Field of view of the Parkes radio telescope. On the right two zoom-ins and at the bottom an image from the Subaru telescope (Image courtesy D. Kaplan (UWM), E. F. Keane (SKAO))

An article published in the journal “Nature” describes research that has uncovered the place of origin of a Fast Radio Burst (FRB). These radio signals that last only a few milliseconds are picked up with no phenomenon that might warn about its arrival. An international team of astronomers used observations made by optical and radio telescopes to trace the origin of this phenomenon.

Artist’s impression of the exoplanet 55 Cancri e in front of its parent star (Image ESA/Hubble, M. Kornmesser)

An article published in the journal “The Astrophysical Journal” describes a research on the planet 55 Cancri e focused in particular on its atmosphere. This is the first study of its kind involving a super-Earth and was carried out in an innovative way using the Hubble Space Telescope. 55 Cancri e has already been the subject of several studies and about four years ago was the first super-Earth directly observed.

Artistic representation of the WFIRST Space Telescope (Image NASA/GSFC/Conceptual Image Lab)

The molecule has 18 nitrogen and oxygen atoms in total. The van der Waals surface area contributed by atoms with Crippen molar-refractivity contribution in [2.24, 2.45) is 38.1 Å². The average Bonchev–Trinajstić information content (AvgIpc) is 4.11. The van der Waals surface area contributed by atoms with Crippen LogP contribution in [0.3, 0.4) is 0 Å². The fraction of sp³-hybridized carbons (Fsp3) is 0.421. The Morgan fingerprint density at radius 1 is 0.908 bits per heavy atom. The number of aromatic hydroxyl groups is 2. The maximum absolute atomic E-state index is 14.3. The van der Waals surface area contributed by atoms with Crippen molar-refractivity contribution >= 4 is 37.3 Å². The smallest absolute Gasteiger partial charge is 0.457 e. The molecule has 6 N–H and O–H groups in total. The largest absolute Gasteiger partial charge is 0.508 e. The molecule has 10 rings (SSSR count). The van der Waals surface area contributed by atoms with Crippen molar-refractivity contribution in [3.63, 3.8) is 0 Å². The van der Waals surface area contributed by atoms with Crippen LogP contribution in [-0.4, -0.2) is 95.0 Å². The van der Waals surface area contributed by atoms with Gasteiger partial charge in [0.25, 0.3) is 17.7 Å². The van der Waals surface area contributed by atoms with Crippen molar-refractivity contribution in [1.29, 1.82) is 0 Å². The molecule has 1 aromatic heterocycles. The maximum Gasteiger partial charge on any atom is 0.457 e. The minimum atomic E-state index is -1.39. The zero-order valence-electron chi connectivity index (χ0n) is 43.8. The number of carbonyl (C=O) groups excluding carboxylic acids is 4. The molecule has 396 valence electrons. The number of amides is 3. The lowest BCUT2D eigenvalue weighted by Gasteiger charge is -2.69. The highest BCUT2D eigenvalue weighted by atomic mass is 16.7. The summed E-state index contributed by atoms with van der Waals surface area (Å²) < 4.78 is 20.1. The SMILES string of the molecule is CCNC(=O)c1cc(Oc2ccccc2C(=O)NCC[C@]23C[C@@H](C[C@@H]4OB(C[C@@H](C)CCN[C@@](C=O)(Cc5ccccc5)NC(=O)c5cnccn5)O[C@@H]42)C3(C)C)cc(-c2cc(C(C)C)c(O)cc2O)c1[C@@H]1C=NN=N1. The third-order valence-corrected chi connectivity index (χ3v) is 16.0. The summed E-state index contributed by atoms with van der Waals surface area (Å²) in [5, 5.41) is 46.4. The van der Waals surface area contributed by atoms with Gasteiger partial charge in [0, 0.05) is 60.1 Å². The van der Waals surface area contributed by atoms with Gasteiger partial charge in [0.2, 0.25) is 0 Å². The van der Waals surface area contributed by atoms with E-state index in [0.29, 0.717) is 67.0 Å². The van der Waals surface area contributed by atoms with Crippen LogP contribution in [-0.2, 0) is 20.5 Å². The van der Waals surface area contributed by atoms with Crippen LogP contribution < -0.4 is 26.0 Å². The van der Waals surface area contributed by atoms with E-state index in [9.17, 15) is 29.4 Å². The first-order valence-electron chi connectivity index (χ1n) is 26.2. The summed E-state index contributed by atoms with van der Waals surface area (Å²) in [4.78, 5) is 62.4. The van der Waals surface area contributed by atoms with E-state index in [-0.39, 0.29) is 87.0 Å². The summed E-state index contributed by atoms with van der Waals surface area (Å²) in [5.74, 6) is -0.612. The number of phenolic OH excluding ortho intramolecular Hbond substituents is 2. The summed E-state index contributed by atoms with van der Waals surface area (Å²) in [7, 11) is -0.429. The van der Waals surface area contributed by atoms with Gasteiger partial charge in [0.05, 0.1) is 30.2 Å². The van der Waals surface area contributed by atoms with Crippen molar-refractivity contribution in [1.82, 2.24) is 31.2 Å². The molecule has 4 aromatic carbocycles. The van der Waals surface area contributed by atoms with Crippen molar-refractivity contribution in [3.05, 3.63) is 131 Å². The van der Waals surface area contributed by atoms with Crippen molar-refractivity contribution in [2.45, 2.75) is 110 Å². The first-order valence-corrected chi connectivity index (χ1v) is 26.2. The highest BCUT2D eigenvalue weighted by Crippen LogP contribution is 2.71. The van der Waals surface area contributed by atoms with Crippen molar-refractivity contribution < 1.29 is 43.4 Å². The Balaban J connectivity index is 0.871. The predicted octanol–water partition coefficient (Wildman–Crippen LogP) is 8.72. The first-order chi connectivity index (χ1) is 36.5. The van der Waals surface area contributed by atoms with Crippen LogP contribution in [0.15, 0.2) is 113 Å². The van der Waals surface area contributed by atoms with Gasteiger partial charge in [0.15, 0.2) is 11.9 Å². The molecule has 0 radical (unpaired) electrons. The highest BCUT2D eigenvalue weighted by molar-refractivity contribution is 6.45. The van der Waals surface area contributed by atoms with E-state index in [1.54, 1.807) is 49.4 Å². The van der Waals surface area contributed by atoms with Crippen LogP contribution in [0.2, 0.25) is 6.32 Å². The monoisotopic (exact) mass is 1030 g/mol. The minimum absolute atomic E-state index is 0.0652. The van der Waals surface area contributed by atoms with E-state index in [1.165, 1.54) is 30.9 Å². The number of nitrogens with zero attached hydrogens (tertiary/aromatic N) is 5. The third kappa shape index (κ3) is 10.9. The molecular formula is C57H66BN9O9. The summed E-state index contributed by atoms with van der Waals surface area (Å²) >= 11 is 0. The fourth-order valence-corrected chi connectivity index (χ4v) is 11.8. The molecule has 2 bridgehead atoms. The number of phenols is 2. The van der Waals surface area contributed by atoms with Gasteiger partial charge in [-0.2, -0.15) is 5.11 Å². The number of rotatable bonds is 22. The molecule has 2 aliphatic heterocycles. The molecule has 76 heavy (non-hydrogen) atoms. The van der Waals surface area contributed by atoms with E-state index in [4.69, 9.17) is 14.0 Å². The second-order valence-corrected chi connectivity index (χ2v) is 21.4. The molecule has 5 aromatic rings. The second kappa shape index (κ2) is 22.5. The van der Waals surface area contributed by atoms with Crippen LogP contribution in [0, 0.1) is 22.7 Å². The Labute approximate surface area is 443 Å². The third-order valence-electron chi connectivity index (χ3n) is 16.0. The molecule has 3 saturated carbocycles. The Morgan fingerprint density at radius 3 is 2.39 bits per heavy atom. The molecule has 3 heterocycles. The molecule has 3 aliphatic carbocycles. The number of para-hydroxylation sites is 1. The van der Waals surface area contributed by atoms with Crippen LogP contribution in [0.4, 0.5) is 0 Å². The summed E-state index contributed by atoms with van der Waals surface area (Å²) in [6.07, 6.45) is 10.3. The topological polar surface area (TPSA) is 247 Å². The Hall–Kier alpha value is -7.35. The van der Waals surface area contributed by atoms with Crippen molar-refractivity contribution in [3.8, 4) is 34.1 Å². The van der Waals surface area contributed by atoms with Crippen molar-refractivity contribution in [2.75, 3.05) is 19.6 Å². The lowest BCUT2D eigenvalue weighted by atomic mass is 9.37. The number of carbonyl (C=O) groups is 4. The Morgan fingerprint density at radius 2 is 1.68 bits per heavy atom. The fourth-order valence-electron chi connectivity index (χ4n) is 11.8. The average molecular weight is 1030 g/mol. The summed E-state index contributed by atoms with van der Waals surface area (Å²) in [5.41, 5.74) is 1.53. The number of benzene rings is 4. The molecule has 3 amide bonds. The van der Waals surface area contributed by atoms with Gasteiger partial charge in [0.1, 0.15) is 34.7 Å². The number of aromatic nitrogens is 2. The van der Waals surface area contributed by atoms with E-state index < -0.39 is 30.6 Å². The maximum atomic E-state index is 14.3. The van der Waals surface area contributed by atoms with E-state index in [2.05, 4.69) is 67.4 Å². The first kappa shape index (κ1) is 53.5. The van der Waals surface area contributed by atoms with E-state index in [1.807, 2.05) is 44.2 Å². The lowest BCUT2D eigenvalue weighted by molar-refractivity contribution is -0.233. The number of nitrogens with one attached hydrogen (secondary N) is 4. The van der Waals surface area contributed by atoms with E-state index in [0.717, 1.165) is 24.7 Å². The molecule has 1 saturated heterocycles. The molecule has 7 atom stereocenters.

NASA announced the approval of a new astrophysics mission based on a space telescope called WFIRST (Wide-Field Infrared Survey Telescope). It’s a next-generation Instrument for a long-term project since it will be probably launched around the middle of next decade. It will have a mirror as large as Hubble’s but a field of view a hundred times wider to investigate even better on the secrets of the universe.

The Astro-H space telescope blasting off atop an H-IIA rocket (Image courtesy JAXA)

A little while ago the Japanese Astro-H space telescope was launched from the Tanegashima Space Center on a H-IIA rocket. After about fifteen minutes it regularly separated from the rocket’s last stage. It will reach the low-Earth orbit, where it will be positioned at an altitude of about 575 kilometers (about 357 miles).